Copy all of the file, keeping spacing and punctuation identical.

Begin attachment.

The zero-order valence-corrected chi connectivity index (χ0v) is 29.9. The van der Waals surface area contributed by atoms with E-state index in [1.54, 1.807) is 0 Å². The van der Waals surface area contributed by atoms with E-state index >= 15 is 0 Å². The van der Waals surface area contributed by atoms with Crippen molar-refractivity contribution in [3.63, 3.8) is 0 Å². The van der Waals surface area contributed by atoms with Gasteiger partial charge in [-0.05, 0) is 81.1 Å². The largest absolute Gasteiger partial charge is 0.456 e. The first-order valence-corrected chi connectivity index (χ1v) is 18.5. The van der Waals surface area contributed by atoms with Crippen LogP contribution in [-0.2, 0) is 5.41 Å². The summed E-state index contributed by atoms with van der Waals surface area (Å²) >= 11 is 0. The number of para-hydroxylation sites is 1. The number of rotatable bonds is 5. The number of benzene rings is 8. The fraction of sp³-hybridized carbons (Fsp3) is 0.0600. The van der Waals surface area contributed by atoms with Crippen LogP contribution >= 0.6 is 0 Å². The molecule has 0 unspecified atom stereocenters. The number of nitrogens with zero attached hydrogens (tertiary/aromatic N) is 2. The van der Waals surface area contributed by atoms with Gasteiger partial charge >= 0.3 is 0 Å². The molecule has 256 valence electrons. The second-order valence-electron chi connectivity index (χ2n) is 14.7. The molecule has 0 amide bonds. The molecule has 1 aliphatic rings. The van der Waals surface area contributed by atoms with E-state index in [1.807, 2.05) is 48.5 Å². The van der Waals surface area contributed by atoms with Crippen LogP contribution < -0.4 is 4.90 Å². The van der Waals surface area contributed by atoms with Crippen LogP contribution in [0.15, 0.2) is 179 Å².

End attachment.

The zero-order valence-corrected chi connectivity index (χ0v) is 29.9. The van der Waals surface area contributed by atoms with E-state index in [1.54, 1.807) is 0 Å². The van der Waals surface area contributed by atoms with E-state index >= 15 is 0 Å². The van der Waals surface area contributed by atoms with Crippen molar-refractivity contribution in [3.63, 3.8) is 0 Å². The van der Waals surface area contributed by atoms with Gasteiger partial charge in [-0.05, 0) is 81.1 Å². The largest absolute Gasteiger partial charge is 0.456 e. The first-order valence-corrected chi connectivity index (χ1v) is 18.5. The van der Waals surface area contributed by atoms with Crippen LogP contribution in [-0.2, 0) is 5.41 Å². The summed E-state index contributed by atoms with van der Waals surface area (Å²) >= 11 is 0. The number of para-hydroxylation sites is 1. The number of rotatable bonds is 5. The number of benzene rings is 8. The fraction of sp³-hybridized carbons (Fsp3) is 0.0600. The van der Waals surface area contributed by atoms with Crippen LogP contribution >= 0.6 is 0 Å². The molecule has 0 unspecified atom stereocenters. The number of nitrogens with zero attached hydrogens (tertiary/aromatic N) is 2. The van der Waals surface area contributed by atoms with Gasteiger partial charge >= 0.3 is 0 Å². The molecule has 256 valence electrons. The second-order valence-electron chi connectivity index (χ2n) is 14.7. The molecule has 0 amide bonds. The molecule has 1 aliphatic rings. The van der Waals surface area contributed by atoms with E-state index in [1.807, 2.05) is 48.5 Å². The van der Waals surface area contributed by atoms with Crippen LogP contribution < -0.4 is 4.90 Å². The van der Waals surface area contributed by atoms with Crippen LogP contribution in [0.15, 0.2) is 179 Å².